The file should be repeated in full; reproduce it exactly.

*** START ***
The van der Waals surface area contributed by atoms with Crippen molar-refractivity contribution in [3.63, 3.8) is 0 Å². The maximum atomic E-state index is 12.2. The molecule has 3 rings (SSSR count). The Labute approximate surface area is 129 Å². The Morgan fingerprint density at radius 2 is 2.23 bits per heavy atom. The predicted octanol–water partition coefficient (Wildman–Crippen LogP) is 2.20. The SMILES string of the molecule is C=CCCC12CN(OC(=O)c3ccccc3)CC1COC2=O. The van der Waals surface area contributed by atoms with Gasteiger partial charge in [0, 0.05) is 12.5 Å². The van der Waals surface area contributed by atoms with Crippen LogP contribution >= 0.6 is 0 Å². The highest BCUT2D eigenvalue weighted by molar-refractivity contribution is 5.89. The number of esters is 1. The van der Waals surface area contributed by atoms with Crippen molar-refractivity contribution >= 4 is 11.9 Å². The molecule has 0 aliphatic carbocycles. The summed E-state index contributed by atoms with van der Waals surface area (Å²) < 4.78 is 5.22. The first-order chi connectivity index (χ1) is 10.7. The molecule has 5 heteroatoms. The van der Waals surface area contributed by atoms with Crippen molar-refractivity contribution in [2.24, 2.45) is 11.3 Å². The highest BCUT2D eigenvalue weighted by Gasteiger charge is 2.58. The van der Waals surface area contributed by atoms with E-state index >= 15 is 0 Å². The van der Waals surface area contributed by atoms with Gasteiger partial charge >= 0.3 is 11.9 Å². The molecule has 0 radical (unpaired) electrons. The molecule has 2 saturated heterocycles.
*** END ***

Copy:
The van der Waals surface area contributed by atoms with Crippen molar-refractivity contribution in [3.63, 3.8) is 0 Å². The maximum atomic E-state index is 12.2. The molecule has 3 rings (SSSR count). The Labute approximate surface area is 129 Å². The Morgan fingerprint density at radius 2 is 2.23 bits per heavy atom. The predicted octanol–water partition coefficient (Wildman–Crippen LogP) is 2.20. The SMILES string of the molecule is C=CCCC12CN(OC(=O)c3ccccc3)CC1COC2=O. The van der Waals surface area contributed by atoms with Gasteiger partial charge in [0, 0.05) is 12.5 Å². The van der Waals surface area contributed by atoms with Crippen LogP contribution >= 0.6 is 0 Å². The highest BCUT2D eigenvalue weighted by molar-refractivity contribution is 5.89. The number of esters is 1. The van der Waals surface area contributed by atoms with Crippen molar-refractivity contribution >= 4 is 11.9 Å². The molecule has 0 aliphatic carbocycles. The summed E-state index contributed by atoms with van der Waals surface area (Å²) < 4.78 is 5.22. The first-order chi connectivity index (χ1) is 10.7. The molecule has 5 heteroatoms. The van der Waals surface area contributed by atoms with Crippen molar-refractivity contribution in [2.24, 2.45) is 11.3 Å². The highest BCUT2D eigenvalue weighted by Gasteiger charge is 2.58. The van der Waals surface area contributed by atoms with E-state index >= 15 is 0 Å². The van der Waals surface area contributed by atoms with Gasteiger partial charge >= 0.3 is 11.9 Å². The molecule has 0 radical (unpaired) electrons. The molecule has 2 saturated heterocycles.